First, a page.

Citrus

Citrus are the most popular fruit bearing plants grown in Australia. Glossy green foliage, white scented flowers and colourful great tasking fruit make these trees a must for every back yard. Citrus trees are not only practical but make great ornamental and container growing trees. Citrus trees are all very easy to grow and will thrive under a variety of conditions. With proper care citrus will provided an abundance of fruit that can be left on the tree for long periods.

The best time to plant citrus is in the spring and autumn. When it comes to planting, select the site carefully, keeping in mind all heat and frost protection requirements.

Citrus love sunshine, they prefer open warm sunning position, receiving full sun for about 4-6 hours. Through most citrus will tolerate light frost, a position perfected from frost is advisable as frost can damage young blossom bearing shoots. Shelter from strong cooling winds is important as this can damage young growth, blossom and developing fruit. 

Citrus preferred a light, well drainage soil, good drainage is vital for citrus as they are susceptible to rootrot. Citrus are heavy feeders and require a deep, friable, rich soil that is well prepared before planting.If you have a heavy, clay soil, you'll need to dig in plenty of gypsum and S.A Compost. As trees can often struggle in heavy clay soil unless good soil preparing has been provided. Avoid planting in low lying areas that retain run-off in the winter months.

WATERING: Citrus are not deep rooted trees, regular watering is required, care must be taken to ensure they have adequate watering during hot summer months. Do not over water citrus trees. Good deep soaking once or twice a week, instead of small daily watering is much more beneficial for citrus when weather is warm. As weather cools down it’s important to back off on watering as citrus don’t like to have wet roots or their roots sitting in water for longer periods of time.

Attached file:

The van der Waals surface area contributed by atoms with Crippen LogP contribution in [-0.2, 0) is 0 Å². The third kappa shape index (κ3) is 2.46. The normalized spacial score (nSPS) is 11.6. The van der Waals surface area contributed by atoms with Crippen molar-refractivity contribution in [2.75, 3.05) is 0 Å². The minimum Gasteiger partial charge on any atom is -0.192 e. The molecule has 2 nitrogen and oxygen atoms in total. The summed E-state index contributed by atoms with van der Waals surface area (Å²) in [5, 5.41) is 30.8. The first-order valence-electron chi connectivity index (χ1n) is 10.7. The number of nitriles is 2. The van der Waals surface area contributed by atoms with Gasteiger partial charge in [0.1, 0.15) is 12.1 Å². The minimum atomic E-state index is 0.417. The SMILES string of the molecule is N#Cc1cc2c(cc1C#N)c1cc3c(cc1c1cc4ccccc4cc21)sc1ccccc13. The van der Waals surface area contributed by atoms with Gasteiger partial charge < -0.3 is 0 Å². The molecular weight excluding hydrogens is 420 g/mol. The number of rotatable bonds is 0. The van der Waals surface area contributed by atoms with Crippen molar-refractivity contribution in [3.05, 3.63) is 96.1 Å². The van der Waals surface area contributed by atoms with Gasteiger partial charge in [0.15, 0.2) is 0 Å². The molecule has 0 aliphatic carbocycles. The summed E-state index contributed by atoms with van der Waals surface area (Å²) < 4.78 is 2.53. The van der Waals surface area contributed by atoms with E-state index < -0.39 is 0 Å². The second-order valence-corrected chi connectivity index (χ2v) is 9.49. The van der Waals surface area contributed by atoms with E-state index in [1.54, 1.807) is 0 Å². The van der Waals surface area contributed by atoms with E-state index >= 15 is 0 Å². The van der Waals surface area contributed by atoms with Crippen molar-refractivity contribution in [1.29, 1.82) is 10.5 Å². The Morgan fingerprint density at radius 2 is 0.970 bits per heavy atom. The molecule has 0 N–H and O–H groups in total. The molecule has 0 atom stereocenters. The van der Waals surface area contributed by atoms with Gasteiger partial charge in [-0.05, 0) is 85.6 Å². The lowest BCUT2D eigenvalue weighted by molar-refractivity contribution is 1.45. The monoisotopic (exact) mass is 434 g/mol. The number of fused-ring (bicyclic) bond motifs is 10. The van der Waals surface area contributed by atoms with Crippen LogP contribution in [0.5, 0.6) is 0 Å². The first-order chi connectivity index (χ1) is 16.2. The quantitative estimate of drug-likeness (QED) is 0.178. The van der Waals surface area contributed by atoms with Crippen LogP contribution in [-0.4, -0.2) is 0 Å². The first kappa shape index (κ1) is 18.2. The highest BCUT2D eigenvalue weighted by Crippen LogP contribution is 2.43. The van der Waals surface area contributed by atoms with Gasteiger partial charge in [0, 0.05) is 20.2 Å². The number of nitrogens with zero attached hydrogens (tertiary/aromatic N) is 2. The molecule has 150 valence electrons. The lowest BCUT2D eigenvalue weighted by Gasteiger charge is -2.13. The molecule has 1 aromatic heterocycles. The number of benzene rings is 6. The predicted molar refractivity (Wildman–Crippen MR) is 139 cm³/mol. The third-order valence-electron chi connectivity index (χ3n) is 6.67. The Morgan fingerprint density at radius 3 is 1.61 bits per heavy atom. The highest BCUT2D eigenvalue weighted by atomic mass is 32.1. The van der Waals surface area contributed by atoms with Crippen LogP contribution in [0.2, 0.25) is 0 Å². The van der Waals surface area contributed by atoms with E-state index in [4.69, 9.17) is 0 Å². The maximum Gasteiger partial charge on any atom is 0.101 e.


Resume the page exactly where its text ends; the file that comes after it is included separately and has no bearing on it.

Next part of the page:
MULCH: When mulching citrus, only mulch in late spring to conserve moisture during hot summer months. Care must be taken not to build up mulch around trunk of trees as this may cause collar rot. It is advisable to remove mulch back from citrus over winter months, so to let them dry out and let sun warm soil. Lawn and citrus don’t mix, do not under plant citrus with lawn or plants.


FERTILISER: Like most plants, citrus trees need foods which contain essential nutrients for healthy green foliage and large juicy fruit. It is recommended when fertilising lemons, oranges, grapefruit, mandarins, limes and cumquats etc, to use a Fruit and Citrus Fertiliser. Spread the fertiliser 30 cm away from the trunk covering the whole area outwards to the edge of the foliage drip line (where the foliage ends). Water the fertiliser immediately into the ground after application.  NEVER apply more than is recommended.


PRUNNING: In general citrus need little or no pruning; there is no need to prune or trainee to particular shape. Citrus will naturally grow into bushy trees, however trees will be healthier, easier to manage and produce more reliable crops over the trees produced life, if trainee, shaped, and pruned. Citrus can be train to vase shape with well-placed main braches or to any shape you like. Why not have a go at espalier one, if you’re limited on space. Always prune out any dead, damage or disease branches, citrus can tolerate heavy cutting back if required. After harvest, in early spring is the best time to prune, or in late winter.


LIMITED AREA: Don’t have the room for a large tree? Short on space, try growing one in a pot or try your hard at espaliering.

As long as theirs a sunny position it’s possible to grow citrus in a pot, but be aware they need constant care, feeding and watering to produce a healthy crop. All that’s need is a good size pot, Half wine barrels (or pots of a similar size) and quality potting mix.